After preprocessing the text we had an overall vocabulary size of 8,257 words. Our motivation of simplifying the set from such pre-processing comes from a combination of what we have seen for developing neural models in this class as well as the the simplification Bengio et. all and Karpathy et. all make in their respective image captioning models to allow for the embeddings to not be riddled with noise [4,16]. Lemmatization could be used to further reduce the vocabulary size. We elected not to follow lemmatization in an effort to produce human readable captions, rather than lemmatized vocabulary.

Analyzing text by each data source we can see the following:


Above is listed vocabulary facts prior to applying language preprocessing steps. Senticap and mscoco (previously compiled datasets) have similar average length and vocabulary size. Reddit stands out with a very large departure in vocabulary size and distribution of caption lengths. By applying the pre-processing steps, the Reddit vocabulary has decreased to 5,645 words with a maximum caption length of 25. Examining the Reddit captions, there are many that don’t appear to be clean image captions but rather comments, which could make caption prediction difficult.

For POS tagging, all datasets show an overwhelming usage of nouns followed by adjectives (see appendix for plot of POS distributions). For image captions, especially pertaining to food this makes intuitive sense. For the senticap dataset we have a higher proportion of adjectives than all other datasets and that yummly has a relative smaller distribution of unique parts of speech. The yummly dataset is comprised of factual food names such as “mushroom and garlic risotto”, hence this distribution makes sense.


For sentiment analysis, it was observed that the senticap dataset has the highest presence of positive and negative sentiment, which is expected. Overwhelmingly, the captions are neutral, reflecting the fact that many contain objective captions. Reddit also contains a number of sentiment captions.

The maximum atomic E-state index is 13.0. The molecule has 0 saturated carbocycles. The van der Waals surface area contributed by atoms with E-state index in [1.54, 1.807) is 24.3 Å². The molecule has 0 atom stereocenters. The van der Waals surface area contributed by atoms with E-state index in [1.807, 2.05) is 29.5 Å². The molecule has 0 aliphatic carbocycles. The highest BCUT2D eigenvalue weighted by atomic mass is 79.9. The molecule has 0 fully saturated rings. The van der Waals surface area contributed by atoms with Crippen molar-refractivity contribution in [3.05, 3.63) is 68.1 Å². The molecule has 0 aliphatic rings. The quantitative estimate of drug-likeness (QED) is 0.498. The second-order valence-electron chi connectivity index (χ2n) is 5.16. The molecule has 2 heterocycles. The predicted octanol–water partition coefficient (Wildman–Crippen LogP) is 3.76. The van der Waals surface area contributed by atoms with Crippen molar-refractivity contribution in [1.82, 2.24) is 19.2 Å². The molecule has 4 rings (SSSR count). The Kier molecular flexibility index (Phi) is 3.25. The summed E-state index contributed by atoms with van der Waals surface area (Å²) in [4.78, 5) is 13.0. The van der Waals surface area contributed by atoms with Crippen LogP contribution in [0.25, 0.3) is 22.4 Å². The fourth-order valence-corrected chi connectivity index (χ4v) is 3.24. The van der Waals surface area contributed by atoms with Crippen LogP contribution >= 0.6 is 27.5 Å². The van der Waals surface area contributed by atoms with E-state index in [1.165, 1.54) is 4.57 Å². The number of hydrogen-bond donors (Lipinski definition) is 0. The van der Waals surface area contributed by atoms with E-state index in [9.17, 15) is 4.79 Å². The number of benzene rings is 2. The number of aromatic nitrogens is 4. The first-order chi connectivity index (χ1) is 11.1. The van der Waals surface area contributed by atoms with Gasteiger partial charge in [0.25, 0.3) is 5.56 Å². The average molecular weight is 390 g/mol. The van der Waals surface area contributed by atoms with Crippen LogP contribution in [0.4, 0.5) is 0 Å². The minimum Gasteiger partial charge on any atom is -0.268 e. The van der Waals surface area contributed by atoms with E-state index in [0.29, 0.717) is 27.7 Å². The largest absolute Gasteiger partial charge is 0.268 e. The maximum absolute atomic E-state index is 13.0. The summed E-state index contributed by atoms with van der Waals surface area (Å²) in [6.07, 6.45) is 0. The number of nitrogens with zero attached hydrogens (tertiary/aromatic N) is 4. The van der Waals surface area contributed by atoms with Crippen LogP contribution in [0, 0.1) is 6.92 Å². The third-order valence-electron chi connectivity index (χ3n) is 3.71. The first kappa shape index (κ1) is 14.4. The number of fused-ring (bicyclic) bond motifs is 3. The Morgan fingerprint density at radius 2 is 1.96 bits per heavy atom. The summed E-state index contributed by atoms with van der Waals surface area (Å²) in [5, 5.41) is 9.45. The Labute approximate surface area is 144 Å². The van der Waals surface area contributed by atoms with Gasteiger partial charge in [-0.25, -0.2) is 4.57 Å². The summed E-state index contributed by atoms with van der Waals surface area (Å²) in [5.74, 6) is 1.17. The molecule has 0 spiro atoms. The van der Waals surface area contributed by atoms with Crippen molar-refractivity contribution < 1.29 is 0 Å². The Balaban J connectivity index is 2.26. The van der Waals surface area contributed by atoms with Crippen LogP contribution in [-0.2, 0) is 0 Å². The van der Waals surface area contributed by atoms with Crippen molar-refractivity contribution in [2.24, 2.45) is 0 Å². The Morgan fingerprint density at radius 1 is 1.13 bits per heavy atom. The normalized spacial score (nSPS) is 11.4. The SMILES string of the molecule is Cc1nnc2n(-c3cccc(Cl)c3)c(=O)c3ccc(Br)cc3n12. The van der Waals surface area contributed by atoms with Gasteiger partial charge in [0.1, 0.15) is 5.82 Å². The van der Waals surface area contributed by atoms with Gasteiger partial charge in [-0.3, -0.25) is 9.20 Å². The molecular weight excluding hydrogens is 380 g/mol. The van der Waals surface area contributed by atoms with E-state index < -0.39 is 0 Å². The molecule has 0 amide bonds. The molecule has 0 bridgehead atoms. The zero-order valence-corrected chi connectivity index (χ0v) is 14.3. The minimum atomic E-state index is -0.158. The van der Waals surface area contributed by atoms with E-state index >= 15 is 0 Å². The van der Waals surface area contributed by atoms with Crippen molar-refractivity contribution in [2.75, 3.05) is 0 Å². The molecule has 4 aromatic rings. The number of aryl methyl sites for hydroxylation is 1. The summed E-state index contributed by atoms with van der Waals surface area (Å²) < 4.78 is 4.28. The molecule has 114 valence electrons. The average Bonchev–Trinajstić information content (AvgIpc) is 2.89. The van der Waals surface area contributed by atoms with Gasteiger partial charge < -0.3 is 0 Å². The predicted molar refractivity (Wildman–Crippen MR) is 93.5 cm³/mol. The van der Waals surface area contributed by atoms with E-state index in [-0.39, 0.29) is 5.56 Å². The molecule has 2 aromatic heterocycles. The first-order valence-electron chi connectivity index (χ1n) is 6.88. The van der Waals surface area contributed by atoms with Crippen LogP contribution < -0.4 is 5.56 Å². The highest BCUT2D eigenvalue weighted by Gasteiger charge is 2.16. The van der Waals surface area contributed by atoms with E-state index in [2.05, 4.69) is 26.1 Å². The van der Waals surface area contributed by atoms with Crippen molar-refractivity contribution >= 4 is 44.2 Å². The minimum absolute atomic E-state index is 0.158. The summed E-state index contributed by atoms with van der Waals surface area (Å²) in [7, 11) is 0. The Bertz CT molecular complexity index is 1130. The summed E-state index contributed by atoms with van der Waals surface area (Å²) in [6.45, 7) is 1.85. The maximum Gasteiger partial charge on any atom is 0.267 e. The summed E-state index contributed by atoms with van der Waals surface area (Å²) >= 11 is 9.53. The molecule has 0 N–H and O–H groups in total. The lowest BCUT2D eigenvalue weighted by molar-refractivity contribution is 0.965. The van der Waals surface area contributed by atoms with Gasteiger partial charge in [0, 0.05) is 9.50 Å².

Accuracy metrics (BLEU scores) reported in the results section are based on n-gram comparison between predicted and reference captions [8,3,7]. For this reason, it is also important to discern the differences between train and test vocabulary.


The training set included non-food images, whereas the test set only focused on images that contained food. It can be observed that the test set tends to focus more on food related words (‘plate’, table’) while the train set has more sentiment (principally from the senticap dataset).

Results and Discussion

We have completed training on the three different model architectures previously described using 25 epochs per model on the training set. In order to test our caption models an additional 3,000 images from Reddit were scraped along with additional images from mscoco, comprising a total set of 7,000 images.

Listed below is the BLEU score for each of the models, along with cosine similarity measured between the model predictions and reference captions. As our dataset is composed of images that have not previously been published, we do not reference BLEU scores from other papers.

Baseline Bi-Directional Stacked
MS-COCO - BLEU-1 BLEU-1: 0.68981

BLEU-2: 0.29337

BLEU-1: 0.6925

BLEU-2: 0.2655

BLEU-1: 0.67537

BLEU-2: 0.23878

Reddit - BLEU-1 0.29919 0.35753 0.40197
MS-COCO - COS 0.03525 0.02500 0.02015
Reddit - COS 0.01254 0.03019 0.01019

We did observe that for other BLEU scores of higher order n-grams, our BLEU metric was effectively zero. BLEU scores use n-grams in their computation, because our generated predictions did not have similar bi, tri or quad-gram counts our BLEU scores were very low. For the coco dataset, BLEU-1 scores were elevated due to the reference dataset containing multiple (up to 15) captions per image. Therefore, reported results should be analyzed across specific datasets. BLEU-2 scores were also reported for the coco dataset for similar reasons. BLEU scores are common in natural language processing, but do not capture language fluency or sense and can only provide rudimentary quantitative measure. Other metrics such as CIDEr or SPICE have been evaluated in literature to better measure language generation tasks[3,10].

Analyzing the BLEU and cosine similarity metrics above, we can see there is no one particular model that outperforms in every category. What can be observed is how the stacked model, at least in BLEU score, tends to over-predict for the Reddit dataset while under-performing for the COCO dataset. This premise is further supported where we analyze empty predictions.